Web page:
Turn up the speakers and let the evil flow forth.
Forgive me Father, for I have sinned. I haven’t sacrificed a goat in years, committed any heinous crimes, and, this is the hardest part, I didn’t really get into the last two Ghost albums. I know that as a metalhead I have failed you. But I am repenting with Meliora.
Ghost’s strange presence in the metal scene has been defined by their balance between riffs and shtick. This is the band where all of the band members are called “Nameless Ghouls” and the same group that made an online petition to make their horrifying frontman the next Pope. After two okay-to-solid records, Ghost have finally perfected their tightrope act, melding the silly with the face-shredding to near perfection on Meliora.
If you’re starving for riffs, then Meliora is a ten-course meal. Despite general goofiness, Ghost are fine crafters of headbanging noise and it shows brilliantly here. Opener “Spirit” chugs along like a long-lost Blue Öyster Cult track, “He Is” is delicious in both electric and acoustic forms, and “Cirice” has one of the finest (non-Queens of the Stone Age) guitar leads of the last few years, conjuring up Metallica’s heyday with all the Fade to Black aesthetics presented with a modern polish.
"Conjuring" is a fine word for what Ghost do on Meliora not just in the sense of summoning unspeakable horrors, but in the setting, carefully painted with smoke, crystal balls and hellfire. Ghost are still plenty playful (they have a song called “Mummy Dust” for Satan’s sake) but the balance between demonic glee and regular old glee has never been better. For all their wants to engulf the world in flames, Ghost are having a hell of a lot of fun. The Scooby-Doo organs are still here (“Majesty” might have been improved by a “and I would have gotten away with it…” soundbite), but the Nameless Ghoul who mans the keys is at his finest on Meliora, filling space appropriately, but also giving the whole project its atmosphere. Interlude “Devil Church” is a prime example, extoling the virtues of the father below without a single word. Though this Ghoul’s spotlight moment is closer “Deus in Absentia”, where his organ turns into Halloween theme ivories, somewhere between Sabbath and John Carpenter.
The shadowy figure honing his keyboard skills isn’t the only one who’s improved. This might be the best incarnation of Papa Emeritus yet. For those who haven’t waded through Ghost’s complex mythology, Papa E is the anti-pope who also fronts Ghost. It’s a title passed down through three singers so far. And Papa Emeritus III is the best version yet, with a knack for incantations and piercing vocal lines.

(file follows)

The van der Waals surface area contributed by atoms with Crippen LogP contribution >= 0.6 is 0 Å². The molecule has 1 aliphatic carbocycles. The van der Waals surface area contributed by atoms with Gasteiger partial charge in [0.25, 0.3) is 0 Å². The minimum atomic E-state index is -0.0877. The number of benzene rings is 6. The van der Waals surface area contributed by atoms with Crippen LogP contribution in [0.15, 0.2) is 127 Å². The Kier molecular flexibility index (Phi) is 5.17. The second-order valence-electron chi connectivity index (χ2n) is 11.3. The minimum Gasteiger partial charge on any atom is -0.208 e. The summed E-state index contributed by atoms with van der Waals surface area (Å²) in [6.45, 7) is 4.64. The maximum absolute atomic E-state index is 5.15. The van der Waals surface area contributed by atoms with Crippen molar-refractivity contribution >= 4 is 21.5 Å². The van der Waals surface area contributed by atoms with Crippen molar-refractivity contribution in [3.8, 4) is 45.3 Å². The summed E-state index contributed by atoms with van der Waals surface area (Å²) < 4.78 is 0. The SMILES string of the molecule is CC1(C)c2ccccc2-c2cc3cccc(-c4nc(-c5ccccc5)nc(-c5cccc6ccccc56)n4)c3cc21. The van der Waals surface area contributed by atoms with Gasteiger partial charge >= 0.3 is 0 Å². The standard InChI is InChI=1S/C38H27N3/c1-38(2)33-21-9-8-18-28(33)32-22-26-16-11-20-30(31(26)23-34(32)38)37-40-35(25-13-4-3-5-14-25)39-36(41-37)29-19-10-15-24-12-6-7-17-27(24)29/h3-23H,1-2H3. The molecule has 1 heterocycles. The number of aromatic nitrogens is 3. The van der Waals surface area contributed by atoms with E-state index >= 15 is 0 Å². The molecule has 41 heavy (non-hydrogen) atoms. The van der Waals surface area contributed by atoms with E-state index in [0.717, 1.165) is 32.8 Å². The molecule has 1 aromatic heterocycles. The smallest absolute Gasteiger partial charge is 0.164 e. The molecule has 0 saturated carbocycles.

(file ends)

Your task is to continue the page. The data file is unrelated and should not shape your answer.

Papa Emeritus’s vocals aren’t the only range that’s expanded. Meliora has a lovely tendency to experiment, but still sound unmistakably like Ghost. “Mummy Dust”, “From the Pinnacle to the Pit”, and “Majesty” are for your straightforward metalheads, while “Spirit” ratchets up the production with a choir and Twilight Zone organ, a fitting, and damn near perfect, opener for the project. “He Is” could be mistaken for a worship song in a mega-church and that’s not a demerit against the track. The chorus is massive and begs for a sing along, and has given me my new dream of replacing all the hymnals in a televangelist broadcast with Ghost CDs. Closing track “Deus in Absentia” is the weirdest piece here, leading off with a Scandinavian tango before bursting into a chorus of “the world is on fire!” The song also closes with a choir intoning the demonic prayers of the ghouls because why not.
Lead single “Cirice” ends up being the finest track here, and, perhaps, the best thing Ghost have done yet. It’s all swooning melodrama engulfed in face-melting riffs and deft keyboard work. The verse to chorus shift is a brilliant dynamic contrast of crushing grit to heavenly release. Papa’s voice morphs just as easily as the music as his “can’t you see that you’re lost without me” tempts some poor mortal to join the dark side. It’s appropriately epic for a song that probably contains the exact chords to summon the dark lord himself.
It’s hard to imagine having more fun with a metal album than with Meliora. It will be a treat once Halloween rolls around, but, even in these sweltering summer months, Ghost usher in the darkness with glee. To misquote a certain boxing gloved internet celebrity: Hunch all up on yourself, turn up the speakers, and let the evil flow forth.